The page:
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Across the wide swath of flaming maples, I glimpsed bloodied feet of the Choctaw, Muscogee, Chickasaw, Cherokees, and Seminole, five civilized tribes in the southeast, forced by our government to walk the Trail of Tears, between 1830 and 1850—their destination, the barren reservations in Oklahoma.

At the time, protesters lobbied, published, shouted out, lectured from pulpits and courtrooms, but the planters won. Cotton remained King, gobbling up nutrients from stolen lands, viewed as sacred by the tribes who had tended them. Such is our scarred history that greedily wants what it wants, but we are not alone.

The precedent of ethno-cleansing has fueled unspeakable atrocities throughout the world. With others, I cry, “Mercy!”

“That will be nine dollars and twenty-six cents with tax,” the saleslady said as she huddled in her sweater, its nappy edges covering her chapped knuckles. On the counter between us lay the coveted gray faux leather wallet, with plastic sleeves for pictures and a brass key chain on its side. Classmates in my new school had similar wallets; owning one would draw their friendship, so I had hoped.

Suddenly, my face blanched, my knees buckled. In my mittened hand, I clutched nine dollars and my ten-cent carfare home. I did not know about the tax. On a previous trip downtown, I’d noticed the wallet displayed in the store window of Three Sisters, checked its price, stole nine dollars from the pouch Dad had left for Mother’s household expenses, and planned my return to the store.

The saleslady caught my disappointment and thanked me for returning the wallet to the display shelf with the others. Still dismayed, I elbowed my way through other customers; their noise was deafening as I set down the wallet. But I could not leave. I had come so far and sorely needed my classmates’ attention on Monday when I climbed aboard the school bus. That was the way it was supposed to work.

It happened so fast: flash-flames scorched my body as I slipped the coveted wallet under my arm, buttoned my coat, and threaded my way to the door. I knew I was stealing, but it didn’t matter.

The following Monday morning, seated on the bus, I purposely placed the wallet on top of my books, but no one noticed.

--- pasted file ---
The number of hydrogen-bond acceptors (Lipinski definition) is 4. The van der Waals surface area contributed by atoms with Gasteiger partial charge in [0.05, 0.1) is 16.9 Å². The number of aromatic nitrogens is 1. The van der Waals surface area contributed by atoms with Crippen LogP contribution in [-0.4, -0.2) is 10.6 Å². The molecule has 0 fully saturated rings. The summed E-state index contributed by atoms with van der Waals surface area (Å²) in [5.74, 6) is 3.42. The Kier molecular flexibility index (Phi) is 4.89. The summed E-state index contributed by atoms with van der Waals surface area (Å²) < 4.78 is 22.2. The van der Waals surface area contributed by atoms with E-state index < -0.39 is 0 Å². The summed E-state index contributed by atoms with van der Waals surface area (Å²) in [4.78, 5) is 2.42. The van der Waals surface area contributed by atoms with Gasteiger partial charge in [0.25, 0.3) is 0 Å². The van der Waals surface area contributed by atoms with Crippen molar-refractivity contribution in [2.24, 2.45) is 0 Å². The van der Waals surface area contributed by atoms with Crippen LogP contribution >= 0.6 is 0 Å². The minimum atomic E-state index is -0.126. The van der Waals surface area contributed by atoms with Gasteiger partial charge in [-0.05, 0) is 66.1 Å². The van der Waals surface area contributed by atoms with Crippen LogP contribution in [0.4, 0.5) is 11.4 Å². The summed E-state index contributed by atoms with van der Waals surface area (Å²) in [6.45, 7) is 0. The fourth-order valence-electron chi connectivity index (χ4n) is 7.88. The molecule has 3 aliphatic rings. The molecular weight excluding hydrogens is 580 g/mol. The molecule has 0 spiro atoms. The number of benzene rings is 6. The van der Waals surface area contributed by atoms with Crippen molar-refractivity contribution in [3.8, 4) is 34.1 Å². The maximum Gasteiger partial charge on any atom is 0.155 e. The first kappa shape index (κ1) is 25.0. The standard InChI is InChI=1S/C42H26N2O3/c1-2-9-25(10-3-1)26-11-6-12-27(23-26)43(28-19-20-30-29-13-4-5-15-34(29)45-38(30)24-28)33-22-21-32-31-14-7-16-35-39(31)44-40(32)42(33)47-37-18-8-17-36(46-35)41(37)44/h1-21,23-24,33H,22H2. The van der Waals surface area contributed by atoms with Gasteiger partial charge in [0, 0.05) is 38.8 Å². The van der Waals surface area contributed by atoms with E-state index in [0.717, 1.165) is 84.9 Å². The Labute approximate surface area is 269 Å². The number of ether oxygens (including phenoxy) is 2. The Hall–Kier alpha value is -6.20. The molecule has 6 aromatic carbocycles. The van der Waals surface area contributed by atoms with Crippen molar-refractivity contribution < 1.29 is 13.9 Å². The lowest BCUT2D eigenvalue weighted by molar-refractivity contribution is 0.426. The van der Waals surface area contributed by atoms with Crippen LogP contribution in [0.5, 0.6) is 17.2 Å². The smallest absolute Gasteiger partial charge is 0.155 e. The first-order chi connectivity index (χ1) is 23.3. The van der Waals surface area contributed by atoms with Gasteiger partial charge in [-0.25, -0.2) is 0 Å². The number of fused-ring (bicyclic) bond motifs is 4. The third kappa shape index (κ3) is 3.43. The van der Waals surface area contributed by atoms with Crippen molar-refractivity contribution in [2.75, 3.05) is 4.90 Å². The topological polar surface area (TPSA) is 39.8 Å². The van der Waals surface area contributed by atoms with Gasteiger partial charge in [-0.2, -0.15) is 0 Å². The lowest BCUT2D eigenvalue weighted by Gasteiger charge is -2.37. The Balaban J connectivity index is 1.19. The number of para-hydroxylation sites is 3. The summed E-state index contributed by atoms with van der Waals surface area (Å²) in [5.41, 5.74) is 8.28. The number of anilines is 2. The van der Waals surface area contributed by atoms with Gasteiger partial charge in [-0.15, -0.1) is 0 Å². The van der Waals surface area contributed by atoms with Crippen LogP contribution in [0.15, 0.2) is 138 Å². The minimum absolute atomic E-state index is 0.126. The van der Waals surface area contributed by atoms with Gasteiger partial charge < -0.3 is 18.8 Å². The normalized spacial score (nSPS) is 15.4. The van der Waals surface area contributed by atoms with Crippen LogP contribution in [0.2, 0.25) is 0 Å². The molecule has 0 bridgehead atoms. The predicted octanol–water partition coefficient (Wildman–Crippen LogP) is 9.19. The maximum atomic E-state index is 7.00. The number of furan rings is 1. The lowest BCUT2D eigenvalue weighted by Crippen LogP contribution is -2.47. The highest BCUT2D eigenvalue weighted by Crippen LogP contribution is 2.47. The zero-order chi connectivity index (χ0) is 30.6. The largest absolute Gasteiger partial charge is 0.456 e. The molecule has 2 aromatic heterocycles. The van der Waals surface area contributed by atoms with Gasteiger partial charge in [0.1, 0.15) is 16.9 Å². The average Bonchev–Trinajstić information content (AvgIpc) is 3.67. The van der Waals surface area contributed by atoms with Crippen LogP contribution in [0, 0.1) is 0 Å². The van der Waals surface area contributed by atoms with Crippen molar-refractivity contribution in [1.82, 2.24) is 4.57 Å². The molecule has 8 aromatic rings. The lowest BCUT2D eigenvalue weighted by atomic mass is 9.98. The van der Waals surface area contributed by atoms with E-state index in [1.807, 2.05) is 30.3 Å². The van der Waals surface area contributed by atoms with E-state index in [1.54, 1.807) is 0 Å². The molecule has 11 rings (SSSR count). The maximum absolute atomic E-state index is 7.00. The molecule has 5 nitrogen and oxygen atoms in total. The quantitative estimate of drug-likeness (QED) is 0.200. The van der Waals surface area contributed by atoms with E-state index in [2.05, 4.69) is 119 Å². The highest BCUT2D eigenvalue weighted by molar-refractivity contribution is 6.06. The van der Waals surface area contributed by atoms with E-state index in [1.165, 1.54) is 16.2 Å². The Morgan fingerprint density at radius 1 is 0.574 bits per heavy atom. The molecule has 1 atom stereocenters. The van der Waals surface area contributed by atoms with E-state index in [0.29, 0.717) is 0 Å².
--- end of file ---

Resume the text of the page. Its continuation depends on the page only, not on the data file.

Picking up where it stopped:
Perhaps eleven years old at the time, I learned how easy it was steal, of little matter the guilt and shame. That I had sinned flew in the face of assuaging my emotional pain.

With this story, I plan to blog more on the topic, sin, so unpopular, in common parlance, yet so divisive of wholeness.

Fixated upon the pause mode, I squirm like a hapless insect caught within a spider’s web. Time gorges my days, swallowed whole: such teeter upon psychic indigestion, mess with routines of self-care, and plunge me into tomorrows when I’m not ready to go there. My controller still wants to call the shots, despite my practice of Step II, like spidery webs torn asunder by wintry winds.

Yet, like the insect, I remain dazed, powerless to change my present circumstance: I do have ILD with rheumatoid arthritis, a terminal disease that is shortening my life. But how? When? The dailyness of my symptoms renders me half-sick: weak, short of breath, and exhausted. Other annoyances, as well, irk me: Expelling infected mucus from my lungs eats into my afternoons; occasional brain fog scrambles for the next right word, both when speaking and blogging. Even my Dreamer seems to have dumped me.

Then, I remind myself that it’s not as if I’m preparing for an ice cream social.

I still benefit from the gift of time: Its windows correct bouts of impatience, with their disruptive playing cards, and enhance spiritual growth. That, alone, remains important. A second study of The Grace in Dying – How We Transform Spiritually as We Die awaits me; its dense material necessitates a calm mind and an open heart, deeper this time around.

Yet, I have come a long way since last November’s signing on for hospice’s palliative care. This is working out—my heartfelt thanks for coming along.

 

A new day

 

 

 

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